Actors and Allies
The script for The Spy Who Loves Me gives Roger Moore a lot more to do than the previous films did and he's totally up for it. I mentioned yesterday that there are a couple of great moments for him. One is when Anya Amasova (Agent XXX) brings up the death of Tracy Bond and he suddenly turns hurt and serious, dropping the banter and ending that line of conversation.
The second is towards the end of the movie when she realizes that he may be the one who killed her boyfriend. She questions him about it and he gravely reminds her about the hazards of their job. He could have been flippant about it, but as he talks about the kill-or-be-killed nature of espionage, he makes me feel it. I replay that exciting teaser sequence in my mind and I realize that it wouldn't be all that fun for Bond. Roger Moore always plays it like it is fun, but this brief conversation reveals that that his self-confidence in those moments is at least partly an act.
Back to the fun though, Moore is never funnier than he is in The Spy Who Loved Me. It's not even the quips; it's the way he acts around Amasova. People give Barbara Bach's performance a hard time and it's true that she's not a great actress, but I do think she's serviceable as Amasova and her amused reactions to Moore do help build some chemistry between them. I don't know if that's what I'm noticing or if it's the fact that she and Bond begin as adversarial colleagues so he's not actively hitting on her in every scene. Instead, he's able to just relax and joke and it's a pleasure to see.
Moore really does have great comic timing. One of my favorite moments is one that I screen-captured at the top of yesterday's post when they're in the back of Jaws' van and Amasova falls asleep on Bond's shoulder. He puts his arm around her, but the van jolts and she wakes up, looking at him like, "What the hell do you think you're doing?" His faked innocence as he pulls back his arm his hilarious. Another fantastic moment is when she tries to take the van and abandon him, but he shows her that he has the keys. It's all about his expression.
Moore's facial expressions are what makes a lot of his quips so funny too. Connery got a lot of humor out of grimacing at his own jokes. Moore delivers them perfectly deadpan, but sometimes with a look at the end to see if anyone got it. Both ways work great.
On to Bond's allies, M is a lot more relaxed about Bond this time. Instead of being constantly annoyed by him, M refers to Bond as his "best man" and (like I said yesterday) even enjoys Bond's know-it-all behavior when it looks like Bond's showing up the Soviets.
M is on a first name basis with General Gogol who's introduced in this movie. I don't think this is the first time M's been called Miles in the series, but I'm not remembering the circumstances where it happened before. Maybe it is the first time? Fleming revealed M's full name - Vice Admiral Sir Miles Messervy KCMG - in the novel The Man with the Golden Gun. (Similarly, Amasova calls Q, "Major Boothroyd," cementing him as the same character who gave Bond his Walther PPK in Dr. No.)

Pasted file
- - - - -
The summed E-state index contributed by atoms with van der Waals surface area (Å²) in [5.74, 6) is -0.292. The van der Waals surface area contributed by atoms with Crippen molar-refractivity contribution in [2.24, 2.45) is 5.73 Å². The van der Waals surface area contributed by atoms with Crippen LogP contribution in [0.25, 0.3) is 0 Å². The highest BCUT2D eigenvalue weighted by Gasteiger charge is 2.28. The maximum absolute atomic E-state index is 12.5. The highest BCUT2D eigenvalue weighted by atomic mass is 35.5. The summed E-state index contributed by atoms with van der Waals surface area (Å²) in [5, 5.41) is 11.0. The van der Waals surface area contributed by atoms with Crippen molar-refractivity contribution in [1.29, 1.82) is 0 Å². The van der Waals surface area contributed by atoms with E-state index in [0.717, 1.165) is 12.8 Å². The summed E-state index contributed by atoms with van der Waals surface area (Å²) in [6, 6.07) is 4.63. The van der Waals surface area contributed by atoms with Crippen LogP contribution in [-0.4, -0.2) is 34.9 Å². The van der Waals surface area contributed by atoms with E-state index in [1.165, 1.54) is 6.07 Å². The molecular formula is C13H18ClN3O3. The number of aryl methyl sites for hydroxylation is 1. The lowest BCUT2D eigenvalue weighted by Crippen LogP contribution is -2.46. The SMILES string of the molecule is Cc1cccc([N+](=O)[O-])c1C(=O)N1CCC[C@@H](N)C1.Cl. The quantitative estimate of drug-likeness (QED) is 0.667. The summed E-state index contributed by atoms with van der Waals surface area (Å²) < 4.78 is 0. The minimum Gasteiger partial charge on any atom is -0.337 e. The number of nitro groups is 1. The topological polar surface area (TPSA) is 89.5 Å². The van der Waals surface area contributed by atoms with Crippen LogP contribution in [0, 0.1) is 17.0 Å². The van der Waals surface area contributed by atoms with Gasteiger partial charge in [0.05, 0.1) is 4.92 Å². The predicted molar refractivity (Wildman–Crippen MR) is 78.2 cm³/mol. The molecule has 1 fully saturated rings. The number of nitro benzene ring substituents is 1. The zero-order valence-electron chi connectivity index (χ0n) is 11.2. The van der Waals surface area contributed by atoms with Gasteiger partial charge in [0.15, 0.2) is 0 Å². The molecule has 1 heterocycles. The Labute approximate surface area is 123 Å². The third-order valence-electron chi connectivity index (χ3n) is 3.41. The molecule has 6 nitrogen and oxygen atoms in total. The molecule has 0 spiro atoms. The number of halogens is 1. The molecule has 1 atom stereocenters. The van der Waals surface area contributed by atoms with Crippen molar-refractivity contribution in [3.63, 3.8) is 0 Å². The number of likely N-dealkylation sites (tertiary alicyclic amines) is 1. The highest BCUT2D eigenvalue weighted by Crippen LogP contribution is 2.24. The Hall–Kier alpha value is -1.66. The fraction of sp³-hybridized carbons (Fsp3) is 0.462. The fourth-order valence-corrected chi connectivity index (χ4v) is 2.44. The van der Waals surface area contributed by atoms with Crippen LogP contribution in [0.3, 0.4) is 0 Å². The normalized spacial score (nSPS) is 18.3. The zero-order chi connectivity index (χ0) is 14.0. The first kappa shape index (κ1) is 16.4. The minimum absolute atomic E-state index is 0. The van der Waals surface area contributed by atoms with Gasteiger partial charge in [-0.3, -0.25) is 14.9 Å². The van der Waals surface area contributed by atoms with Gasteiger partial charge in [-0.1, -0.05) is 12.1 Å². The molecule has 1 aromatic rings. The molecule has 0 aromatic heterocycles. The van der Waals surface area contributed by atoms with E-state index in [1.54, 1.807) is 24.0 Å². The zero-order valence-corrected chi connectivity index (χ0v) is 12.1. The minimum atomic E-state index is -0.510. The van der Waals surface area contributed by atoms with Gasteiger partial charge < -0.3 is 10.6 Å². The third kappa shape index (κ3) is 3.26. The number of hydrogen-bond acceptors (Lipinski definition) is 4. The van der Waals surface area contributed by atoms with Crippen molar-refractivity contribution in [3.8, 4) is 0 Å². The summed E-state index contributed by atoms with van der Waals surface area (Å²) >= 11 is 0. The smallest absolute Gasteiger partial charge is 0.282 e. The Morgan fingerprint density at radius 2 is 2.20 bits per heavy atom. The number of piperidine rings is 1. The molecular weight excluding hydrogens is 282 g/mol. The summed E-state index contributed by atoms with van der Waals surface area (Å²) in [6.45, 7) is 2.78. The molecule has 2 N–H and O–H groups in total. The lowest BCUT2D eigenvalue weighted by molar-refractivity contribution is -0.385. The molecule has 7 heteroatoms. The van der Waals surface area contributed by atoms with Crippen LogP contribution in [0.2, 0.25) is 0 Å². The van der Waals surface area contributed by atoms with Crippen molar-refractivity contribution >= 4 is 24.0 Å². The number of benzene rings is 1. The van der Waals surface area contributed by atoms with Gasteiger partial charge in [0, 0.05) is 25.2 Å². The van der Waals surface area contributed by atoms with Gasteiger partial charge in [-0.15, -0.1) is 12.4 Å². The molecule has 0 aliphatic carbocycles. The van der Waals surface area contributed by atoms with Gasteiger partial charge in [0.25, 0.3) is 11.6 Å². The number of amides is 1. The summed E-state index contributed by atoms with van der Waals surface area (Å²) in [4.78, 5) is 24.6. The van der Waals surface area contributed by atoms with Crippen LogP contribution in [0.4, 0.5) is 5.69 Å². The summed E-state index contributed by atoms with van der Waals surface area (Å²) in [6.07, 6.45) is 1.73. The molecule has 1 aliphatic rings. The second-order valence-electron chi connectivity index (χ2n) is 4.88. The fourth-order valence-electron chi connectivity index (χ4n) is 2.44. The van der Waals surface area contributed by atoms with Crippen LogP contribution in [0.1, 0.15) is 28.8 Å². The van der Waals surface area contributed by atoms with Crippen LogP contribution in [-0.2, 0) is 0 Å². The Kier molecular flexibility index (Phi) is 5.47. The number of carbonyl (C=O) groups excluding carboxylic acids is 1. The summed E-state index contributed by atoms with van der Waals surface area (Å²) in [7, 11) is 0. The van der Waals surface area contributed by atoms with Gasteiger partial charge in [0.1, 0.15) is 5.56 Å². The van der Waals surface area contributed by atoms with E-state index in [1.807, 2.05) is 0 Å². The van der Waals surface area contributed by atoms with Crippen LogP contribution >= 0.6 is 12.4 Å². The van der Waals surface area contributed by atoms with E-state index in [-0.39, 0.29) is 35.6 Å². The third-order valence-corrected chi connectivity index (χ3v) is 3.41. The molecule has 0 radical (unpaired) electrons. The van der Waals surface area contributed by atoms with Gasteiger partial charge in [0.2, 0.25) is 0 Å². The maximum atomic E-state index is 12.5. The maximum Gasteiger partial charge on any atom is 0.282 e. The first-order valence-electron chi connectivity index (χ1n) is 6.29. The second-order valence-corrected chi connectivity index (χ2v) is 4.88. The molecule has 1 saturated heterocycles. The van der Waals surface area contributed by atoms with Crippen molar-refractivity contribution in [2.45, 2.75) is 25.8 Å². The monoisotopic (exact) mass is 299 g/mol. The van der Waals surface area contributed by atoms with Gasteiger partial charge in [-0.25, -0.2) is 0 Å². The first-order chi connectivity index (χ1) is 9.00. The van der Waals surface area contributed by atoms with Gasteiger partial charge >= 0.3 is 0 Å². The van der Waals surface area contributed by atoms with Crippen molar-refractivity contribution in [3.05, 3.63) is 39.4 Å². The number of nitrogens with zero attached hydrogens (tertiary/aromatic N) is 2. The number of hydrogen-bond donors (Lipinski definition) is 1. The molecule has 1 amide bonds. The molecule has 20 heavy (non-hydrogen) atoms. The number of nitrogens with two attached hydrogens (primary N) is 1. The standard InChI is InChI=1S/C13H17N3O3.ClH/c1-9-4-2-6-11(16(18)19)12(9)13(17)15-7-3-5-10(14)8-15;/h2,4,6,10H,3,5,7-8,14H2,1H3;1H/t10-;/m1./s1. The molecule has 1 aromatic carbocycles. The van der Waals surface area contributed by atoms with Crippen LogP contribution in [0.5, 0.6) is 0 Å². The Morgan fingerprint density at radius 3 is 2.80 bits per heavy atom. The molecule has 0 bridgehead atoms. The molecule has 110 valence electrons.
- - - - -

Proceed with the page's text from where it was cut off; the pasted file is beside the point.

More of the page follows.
Gogol is a great character and it's easy to see why they kept bringing him back. He's the head of the Soviet secret service, so he's not strictly an ally, but he's also not a villain. It would have been so easy to make him a cliché; a repeat of Rosa Klebb, for instance. But he's humanized right away. After the credits, the movie opens on him in a dramatic, somber pose in his office. He's preparing himself to brief Amasova, but he also has bad news about her boyfriend and he's sympathetic towards her. This is cool, bold stuff for an action movie made in the middle of the Cold War.
I don't know what this is about, but there's no flirting with Moneypenny this time. She and Bond are all business. I don't think I like that. I don't want her to be hopelessly smitten with him, but I do enjoy their friendly relationship and I miss it in Spy.
"Bring tears to your eyes?" To Amasova as they're touring Q-Branch's Cairo facility, looking at Q's weird stuff. Makes me laugh out loud every single time. I'm laughing now just remembering it.
"Egyptian builders..." After some ruins come crashing down on top of Jaws. I'm not even sure what this means. Is he implying that Egyptians don't know how to build? Because they're kind of known for exactly the opposite of that.
Broccoli got over whatever gadgetphobia he had in The Man with the Golden Gun and lets Bond get fully outfitted in Spy. In the teaser, he receives instructions to leave Switzerland via label-maker watch, then uses a ski pole rocket to kill Amasova's boyfriend.
After he and Amasova recover the microfilm from Jaws, Bond reads it with a contraption made by assembling a cigarette case and lighter in a particular way. And of course there's the WetBike prototype that he uses to rescue Amasova at the end, but I don't tend to count real-life tech as gadgets.
The jewel of the movie is the Lotus Esprit outfitted with oil spray, rockets, mines, and - most importantly - turns into a submarine. Because of the underwater factor and the car's sleek lines, I like it even more than the Aston Martin DB5. I know that's heresy in some Bond circles, but there you go.
Top Ten Gadgets
1. Lotus Esprit (The Spy Who Loved Me)
2. Aston Martin DB V (Goldfinger and Thunderball)
3. Jet pack (Thunderball)
4. Little Nellie (You Only Live Twice)
5. Rocket cigarettes (You Only Live Twice)
6. Ski pole rocket (The Spy Who Loved Me)
7. Magnetic buzzsaw watch (Live and Let Die)
8. Attaché case (From Russia with Love)
9. Propeller SCUBA tank with built-in spearguns (Thunderball)
10. Rebreather (Thunderball)
Bond's Best Outfit
Love a man in uniform.
Bond's Worst Outfit
Nothing too horrid, but I'm not a fan of brown in general (unless you're Indiana Jones) and that's too many stripes for my taste.